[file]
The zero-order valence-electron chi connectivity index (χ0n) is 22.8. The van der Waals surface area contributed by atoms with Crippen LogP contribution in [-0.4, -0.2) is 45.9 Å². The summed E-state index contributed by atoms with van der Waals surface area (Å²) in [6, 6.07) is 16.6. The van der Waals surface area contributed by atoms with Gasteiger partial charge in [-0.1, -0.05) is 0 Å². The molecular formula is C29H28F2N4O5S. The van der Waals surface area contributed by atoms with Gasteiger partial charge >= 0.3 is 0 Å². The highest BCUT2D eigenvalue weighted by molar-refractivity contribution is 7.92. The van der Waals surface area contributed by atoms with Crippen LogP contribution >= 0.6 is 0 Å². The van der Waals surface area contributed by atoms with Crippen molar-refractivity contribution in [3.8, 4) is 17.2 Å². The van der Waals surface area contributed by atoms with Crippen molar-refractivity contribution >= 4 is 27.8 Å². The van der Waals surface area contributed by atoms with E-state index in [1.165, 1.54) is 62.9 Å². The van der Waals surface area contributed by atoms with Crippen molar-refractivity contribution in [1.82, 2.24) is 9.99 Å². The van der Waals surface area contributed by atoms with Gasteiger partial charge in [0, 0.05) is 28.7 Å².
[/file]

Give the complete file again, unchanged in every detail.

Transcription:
The zero-order valence-electron chi connectivity index (χ0n) is 22.8. The van der Waals surface area contributed by atoms with Crippen LogP contribution in [-0.4, -0.2) is 45.9 Å². The summed E-state index contributed by atoms with van der Waals surface area (Å²) in [6, 6.07) is 16.6. The van der Waals surface area contributed by atoms with Gasteiger partial charge in [-0.1, -0.05) is 0 Å². The molecular formula is C29H28F2N4O5S. The van der Waals surface area contributed by atoms with Gasteiger partial charge >= 0.3 is 0 Å². The highest BCUT2D eigenvalue weighted by molar-refractivity contribution is 7.92. The van der Waals surface area contributed by atoms with Crippen LogP contribution >= 0.6 is 0 Å². The van der Waals surface area contributed by atoms with Crippen molar-refractivity contribution in [3.8, 4) is 17.2 Å². The van der Waals surface area contributed by atoms with Crippen molar-refractivity contribution >= 4 is 27.8 Å². The van der Waals surface area contributed by atoms with E-state index in [1.165, 1.54) is 62.9 Å². The van der Waals surface area contributed by atoms with Crippen molar-refractivity contribution in [1.82, 2.24) is 9.99 Å². The van der Waals surface area contributed by atoms with Gasteiger partial charge in [0, 0.05) is 28.7 Å².